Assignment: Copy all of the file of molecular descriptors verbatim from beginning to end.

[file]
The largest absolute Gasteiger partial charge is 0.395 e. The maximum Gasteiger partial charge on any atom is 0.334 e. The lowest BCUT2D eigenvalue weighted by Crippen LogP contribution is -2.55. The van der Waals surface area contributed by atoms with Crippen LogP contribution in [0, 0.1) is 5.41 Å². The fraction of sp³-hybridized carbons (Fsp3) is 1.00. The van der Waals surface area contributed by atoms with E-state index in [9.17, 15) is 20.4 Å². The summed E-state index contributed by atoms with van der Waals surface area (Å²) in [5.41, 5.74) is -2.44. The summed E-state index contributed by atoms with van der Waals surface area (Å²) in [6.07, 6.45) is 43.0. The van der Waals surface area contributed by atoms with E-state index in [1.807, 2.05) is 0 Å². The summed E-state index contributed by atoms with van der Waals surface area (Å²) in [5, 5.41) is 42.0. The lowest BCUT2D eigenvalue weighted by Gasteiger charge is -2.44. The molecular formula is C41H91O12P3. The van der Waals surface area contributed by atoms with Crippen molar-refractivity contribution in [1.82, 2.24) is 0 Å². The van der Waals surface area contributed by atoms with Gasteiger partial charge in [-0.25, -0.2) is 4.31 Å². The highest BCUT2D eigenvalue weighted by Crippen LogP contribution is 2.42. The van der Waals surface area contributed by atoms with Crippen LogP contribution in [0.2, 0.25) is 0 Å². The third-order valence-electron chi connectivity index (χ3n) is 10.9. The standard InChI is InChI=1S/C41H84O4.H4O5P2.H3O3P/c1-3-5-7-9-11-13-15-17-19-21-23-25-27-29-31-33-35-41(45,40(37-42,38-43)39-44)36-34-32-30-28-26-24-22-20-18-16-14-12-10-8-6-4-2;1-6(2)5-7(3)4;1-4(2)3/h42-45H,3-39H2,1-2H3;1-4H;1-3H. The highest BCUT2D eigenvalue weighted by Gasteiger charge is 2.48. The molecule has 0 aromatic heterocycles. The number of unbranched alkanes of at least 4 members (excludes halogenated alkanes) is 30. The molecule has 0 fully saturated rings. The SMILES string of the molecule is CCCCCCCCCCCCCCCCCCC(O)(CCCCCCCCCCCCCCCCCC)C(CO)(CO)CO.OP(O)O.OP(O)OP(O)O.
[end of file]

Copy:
The largest absolute Gasteiger partial charge is 0.395 e. The maximum Gasteiger partial charge on any atom is 0.334 e. The lowest BCUT2D eigenvalue weighted by Crippen LogP contribution is -2.55. The van der Waals surface area contributed by atoms with Crippen LogP contribution in [0, 0.1) is 5.41 Å². The fraction of sp³-hybridized carbons (Fsp3) is 1.00. The van der Waals surface area contributed by atoms with E-state index in [9.17, 15) is 20.4 Å². The summed E-state index contributed by atoms with van der Waals surface area (Å²) in [5.41, 5.74) is -2.44. The summed E-state index contributed by atoms with van der Waals surface area (Å²) in [6.07, 6.45) is 43.0. The van der Waals surface area contributed by atoms with E-state index in [1.807, 2.05) is 0 Å². The summed E-state index contributed by atoms with van der Waals surface area (Å²) in [5, 5.41) is 42.0. The lowest BCUT2D eigenvalue weighted by Gasteiger charge is -2.44. The molecular formula is C41H91O12P3. The van der Waals surface area contributed by atoms with Crippen molar-refractivity contribution in [1.82, 2.24) is 0 Å². The van der Waals surface area contributed by atoms with Gasteiger partial charge in [-0.25, -0.2) is 4.31 Å². The highest BCUT2D eigenvalue weighted by Crippen LogP contribution is 2.42. The van der Waals surface area contributed by atoms with Crippen LogP contribution in [0.2, 0.25) is 0 Å². The third-order valence-electron chi connectivity index (χ3n) is 10.9. The standard InChI is InChI=1S/C41H84O4.H4O5P2.H3O3P/c1-3-5-7-9-11-13-15-17-19-21-23-25-27-29-31-33-35-41(45,40(37-42,38-43)39-44)36-34-32-30-28-26-24-22-20-18-16-14-12-10-8-6-4-2;1-6(2)5-7(3)4;1-4(2)3/h42-45H,3-39H2,1-2H3;1-4H;1-3H. The highest BCUT2D eigenvalue weighted by Gasteiger charge is 2.48. The molecule has 0 aromatic heterocycles. The number of unbranched alkanes of at least 4 members (excludes halogenated alkanes) is 30. The molecule has 0 fully saturated rings. The SMILES string of the molecule is CCCCCCCCCCCCCCCCCCC(O)(CCCCCCCCCCCCCCCCCC)C(CO)(CO)CO.OP(O)O.OP(O)OP(O)O.